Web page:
All players in Iraq and Syria should take a step back to reach a solution to stop the bloodshed in the two war-torn countries.
There is, of course, the crisis around the military base in Bashiqa, as well. Several hundred Turkish troops have been deployed at this base with the authorization of the Iraqi government, which is now asking Ankara to remove them. Turkey says it is not going to call back its troops as long as an Iranian-backed Shiite militia remains active in the region. In other words, the tension between Ankara and Baghdad is also a tension between Turkey and Iran, with the civil war in Syria in the background.
As of today, a truce has been put in place in Syria and diplomatic negotiations are under way to shape the future of the country. The main player at the table will be Russia, which keeps beefing up its influence in the region. The other major player will be the United States, but only when Donald Trump takes his oath and settles into the White House. It suits Vladimir Putin, as well, because Russia does not want to take all the responsibility on this matter and he knows perfectly that Russia has no capacity to control all the dynamics in this volatile region. Iran and Turkey, too, will have a place around the table and these four powers will try to decide what kind of future Syria and Iraq will have.
We do not know yet if the negotiations will succeed. It would be better to sort out a number of differences before sitting around the table, though. For a start, all players may take a step back. Turkey will agree that Assad will remain in power for some more time in Damascus; Iran will stop sabotaging the rapprochement between Baghdad and Ankara and so on. In this context, Turkey may accept to withdraw some of its soldiers from Bashiqa and will make sure that the moderate opposition in Syria will have a say in the upcoming negotiations.
Russia and the U.S., too, will have to find some kind of understanding before starting to discuss the future of Iraq and Syria. It is obvious that Washington will continue supporting the Kurds across the region and Moscow will support the Shiites and the Alawites. This does not mean these two great powers will close their eyes to the demands of the majority populations in the region and count only on those minority groups. This also doesn't mean they will support secessionist movements. This only means they will make sure that these minority populations will have some kind of influence over the decision-making mechanisms in their countries' capitals.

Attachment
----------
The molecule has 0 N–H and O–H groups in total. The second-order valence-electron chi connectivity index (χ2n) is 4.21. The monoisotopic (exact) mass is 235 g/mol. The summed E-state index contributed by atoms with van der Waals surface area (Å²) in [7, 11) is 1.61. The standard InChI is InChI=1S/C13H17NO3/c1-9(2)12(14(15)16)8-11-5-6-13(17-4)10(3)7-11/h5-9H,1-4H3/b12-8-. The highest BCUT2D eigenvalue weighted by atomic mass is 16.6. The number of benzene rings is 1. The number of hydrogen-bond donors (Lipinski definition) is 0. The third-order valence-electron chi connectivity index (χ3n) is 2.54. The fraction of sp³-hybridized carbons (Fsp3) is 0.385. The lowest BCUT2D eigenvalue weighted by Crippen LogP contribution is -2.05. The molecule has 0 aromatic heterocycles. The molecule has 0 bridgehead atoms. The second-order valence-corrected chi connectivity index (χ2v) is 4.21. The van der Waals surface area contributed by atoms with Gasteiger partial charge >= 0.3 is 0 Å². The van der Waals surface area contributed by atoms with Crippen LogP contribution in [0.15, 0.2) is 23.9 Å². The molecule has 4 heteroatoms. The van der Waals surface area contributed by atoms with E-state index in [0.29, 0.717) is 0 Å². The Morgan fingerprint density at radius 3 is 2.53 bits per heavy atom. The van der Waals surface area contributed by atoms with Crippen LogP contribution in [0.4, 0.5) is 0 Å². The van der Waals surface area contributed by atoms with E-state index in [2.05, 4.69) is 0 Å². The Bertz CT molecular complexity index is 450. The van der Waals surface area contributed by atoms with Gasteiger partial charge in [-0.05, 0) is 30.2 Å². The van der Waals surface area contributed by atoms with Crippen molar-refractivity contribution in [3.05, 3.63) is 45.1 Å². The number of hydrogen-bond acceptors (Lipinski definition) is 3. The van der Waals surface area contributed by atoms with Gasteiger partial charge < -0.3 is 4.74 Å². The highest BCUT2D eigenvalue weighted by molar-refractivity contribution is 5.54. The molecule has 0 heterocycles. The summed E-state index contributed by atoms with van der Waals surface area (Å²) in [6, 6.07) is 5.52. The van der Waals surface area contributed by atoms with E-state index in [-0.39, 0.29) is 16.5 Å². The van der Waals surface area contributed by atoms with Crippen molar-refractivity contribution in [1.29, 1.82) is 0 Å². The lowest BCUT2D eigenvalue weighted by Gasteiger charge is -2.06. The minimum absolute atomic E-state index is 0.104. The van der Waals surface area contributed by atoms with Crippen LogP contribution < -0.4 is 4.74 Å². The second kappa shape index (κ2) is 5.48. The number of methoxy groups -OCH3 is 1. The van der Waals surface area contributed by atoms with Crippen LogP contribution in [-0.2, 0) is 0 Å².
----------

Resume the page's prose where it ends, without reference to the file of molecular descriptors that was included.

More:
These are of course just guesses. In such a road map, there is no place for organizations like the PKK or the Democratic Union Party (PYD). Maybe that's why Iraq's Haider al-Ibadi keeps saying that the PKK will not be tolerated in Iraq.
If Damascus and Baghdad adopt a firm stance against the PKK/PYD, that will make it easier for Turkey to fight the PKK in its own territory. That will also make it easier for Ankara to heal its relations with Iraq and Syria.
The normalization between Ankara and Baghdad will make life more difficult for the PKK, which benefits from the bad relations between Turkey and its neighbors. This normalization will also help the rapprochement between Baghdad and Irbil. That's why the Turkish prime minister's visit to Iraq was an important diplomatic development, one that heralds good news for the region's future. The two countries are better off when they trust one and other. Their mutual trust will also make them both stronger around the negotiation table.